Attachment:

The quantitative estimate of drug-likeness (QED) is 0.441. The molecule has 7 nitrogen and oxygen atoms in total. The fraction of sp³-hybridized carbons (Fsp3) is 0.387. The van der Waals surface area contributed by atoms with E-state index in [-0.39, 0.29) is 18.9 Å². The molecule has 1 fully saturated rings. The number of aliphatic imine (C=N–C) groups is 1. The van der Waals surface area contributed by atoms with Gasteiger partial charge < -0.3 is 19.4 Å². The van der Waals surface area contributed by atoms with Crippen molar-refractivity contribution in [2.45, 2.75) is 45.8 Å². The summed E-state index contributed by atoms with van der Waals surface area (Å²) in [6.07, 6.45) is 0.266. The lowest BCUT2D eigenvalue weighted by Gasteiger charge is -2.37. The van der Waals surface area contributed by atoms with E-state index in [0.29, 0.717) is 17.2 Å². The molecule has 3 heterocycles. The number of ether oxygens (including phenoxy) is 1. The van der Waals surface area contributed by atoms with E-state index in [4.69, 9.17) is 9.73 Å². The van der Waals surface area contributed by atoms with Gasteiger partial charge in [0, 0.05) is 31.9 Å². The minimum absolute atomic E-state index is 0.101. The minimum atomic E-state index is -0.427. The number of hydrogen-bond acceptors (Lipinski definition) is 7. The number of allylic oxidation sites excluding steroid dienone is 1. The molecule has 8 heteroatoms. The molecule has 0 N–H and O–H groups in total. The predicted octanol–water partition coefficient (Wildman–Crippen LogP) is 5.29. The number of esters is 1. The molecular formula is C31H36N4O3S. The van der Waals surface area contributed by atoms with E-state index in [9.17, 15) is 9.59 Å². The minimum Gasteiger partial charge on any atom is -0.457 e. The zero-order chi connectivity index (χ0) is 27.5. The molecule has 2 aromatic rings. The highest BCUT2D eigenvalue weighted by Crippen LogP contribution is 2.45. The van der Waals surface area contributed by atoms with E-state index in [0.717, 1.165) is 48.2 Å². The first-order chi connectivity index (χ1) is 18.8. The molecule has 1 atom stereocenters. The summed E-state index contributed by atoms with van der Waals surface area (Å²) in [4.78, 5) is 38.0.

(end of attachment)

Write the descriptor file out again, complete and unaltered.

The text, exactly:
The quantitative estimate of drug-likeness (QED) is 0.441. The molecule has 7 nitrogen and oxygen atoms in total. The fraction of sp³-hybridized carbons (Fsp3) is 0.387. The van der Waals surface area contributed by atoms with E-state index in [-0.39, 0.29) is 18.9 Å². The molecule has 1 fully saturated rings. The number of aliphatic imine (C=N–C) groups is 1. The van der Waals surface area contributed by atoms with Gasteiger partial charge < -0.3 is 19.4 Å². The van der Waals surface area contributed by atoms with Crippen molar-refractivity contribution in [2.45, 2.75) is 45.8 Å². The summed E-state index contributed by atoms with van der Waals surface area (Å²) in [6.07, 6.45) is 0.266. The lowest BCUT2D eigenvalue weighted by Gasteiger charge is -2.37. The van der Waals surface area contributed by atoms with E-state index in [0.29, 0.717) is 17.2 Å². The molecule has 3 heterocycles. The number of ether oxygens (including phenoxy) is 1. The van der Waals surface area contributed by atoms with E-state index in [4.69, 9.17) is 9.73 Å². The van der Waals surface area contributed by atoms with Gasteiger partial charge in [0, 0.05) is 31.9 Å². The minimum absolute atomic E-state index is 0.101. The minimum atomic E-state index is -0.427. The number of hydrogen-bond acceptors (Lipinski definition) is 7. The number of allylic oxidation sites excluding steroid dienone is 1. The molecule has 8 heteroatoms. The molecule has 0 N–H and O–H groups in total. The predicted octanol–water partition coefficient (Wildman–Crippen LogP) is 5.29. The number of esters is 1. The molecular formula is C31H36N4O3S. The van der Waals surface area contributed by atoms with E-state index in [9.17, 15) is 9.59 Å². The minimum Gasteiger partial charge on any atom is -0.457 e. The zero-order chi connectivity index (χ0) is 27.5. The molecule has 2 aromatic rings. The highest BCUT2D eigenvalue weighted by Crippen LogP contribution is 2.45. The van der Waals surface area contributed by atoms with E-state index in [0.717, 1.165) is 48.2 Å². The first-order chi connectivity index (χ1) is 18.8. The molecule has 1 atom stereocenters. The summed E-state index contributed by atoms with van der Waals surface area (Å²) in [4.78, 5) is 38.0.